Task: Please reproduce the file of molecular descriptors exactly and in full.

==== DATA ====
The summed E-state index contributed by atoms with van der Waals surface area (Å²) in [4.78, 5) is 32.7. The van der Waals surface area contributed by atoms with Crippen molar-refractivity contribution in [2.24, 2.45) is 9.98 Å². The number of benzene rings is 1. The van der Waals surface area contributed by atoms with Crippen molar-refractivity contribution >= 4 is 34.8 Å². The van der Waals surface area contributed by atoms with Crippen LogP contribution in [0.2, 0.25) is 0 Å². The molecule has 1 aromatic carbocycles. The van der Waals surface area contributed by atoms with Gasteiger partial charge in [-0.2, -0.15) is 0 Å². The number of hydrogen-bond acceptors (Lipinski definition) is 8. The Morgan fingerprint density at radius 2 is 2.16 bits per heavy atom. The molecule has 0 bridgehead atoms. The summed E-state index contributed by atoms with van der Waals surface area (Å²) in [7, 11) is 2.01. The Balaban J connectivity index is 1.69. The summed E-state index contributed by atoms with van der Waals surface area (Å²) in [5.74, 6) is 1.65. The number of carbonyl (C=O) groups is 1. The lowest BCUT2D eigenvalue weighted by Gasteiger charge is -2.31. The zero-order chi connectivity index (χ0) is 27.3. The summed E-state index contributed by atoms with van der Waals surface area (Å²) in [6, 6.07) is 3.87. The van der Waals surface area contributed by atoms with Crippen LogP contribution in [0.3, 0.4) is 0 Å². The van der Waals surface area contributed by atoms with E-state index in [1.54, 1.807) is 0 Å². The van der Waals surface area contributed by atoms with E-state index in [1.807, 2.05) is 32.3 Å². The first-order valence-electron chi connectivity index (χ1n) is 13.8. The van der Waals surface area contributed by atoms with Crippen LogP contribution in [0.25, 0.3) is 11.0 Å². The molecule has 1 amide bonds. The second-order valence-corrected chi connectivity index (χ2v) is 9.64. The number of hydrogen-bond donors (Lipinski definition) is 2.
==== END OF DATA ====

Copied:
The summed E-state index contributed by atoms with van der Waals surface area (Å²) in [4.78, 5) is 32.7. The van der Waals surface area contributed by atoms with Crippen molar-refractivity contribution in [2.24, 2.45) is 9.98 Å². The number of benzene rings is 1. The van der Waals surface area contributed by atoms with Crippen molar-refractivity contribution >= 4 is 34.8 Å². The van der Waals surface area contributed by atoms with Crippen LogP contribution in [0.2, 0.25) is 0 Å². The molecule has 1 aromatic carbocycles. The van der Waals surface area contributed by atoms with Gasteiger partial charge in [-0.2, -0.15) is 0 Å². The number of hydrogen-bond acceptors (Lipinski definition) is 8. The Morgan fingerprint density at radius 2 is 2.16 bits per heavy atom. The molecule has 0 bridgehead atoms. The summed E-state index contributed by atoms with van der Waals surface area (Å²) in [7, 11) is 2.01. The Balaban J connectivity index is 1.69. The summed E-state index contributed by atoms with van der Waals surface area (Å²) in [5.74, 6) is 1.65. The number of carbonyl (C=O) groups is 1. The lowest BCUT2D eigenvalue weighted by Gasteiger charge is -2.31. The zero-order chi connectivity index (χ0) is 27.3. The summed E-state index contributed by atoms with van der Waals surface area (Å²) in [6, 6.07) is 3.87. The van der Waals surface area contributed by atoms with Crippen LogP contribution in [0.3, 0.4) is 0 Å². The van der Waals surface area contributed by atoms with E-state index in [1.54, 1.807) is 0 Å². The van der Waals surface area contributed by atoms with E-state index in [1.807, 2.05) is 32.3 Å². The first-order valence-electron chi connectivity index (χ1n) is 13.8. The van der Waals surface area contributed by atoms with Crippen LogP contribution in [0.25, 0.3) is 11.0 Å². The molecule has 1 amide bonds. The second-order valence-corrected chi connectivity index (χ2v) is 9.64. The number of hydrogen-bond donors (Lipinski definition) is 2.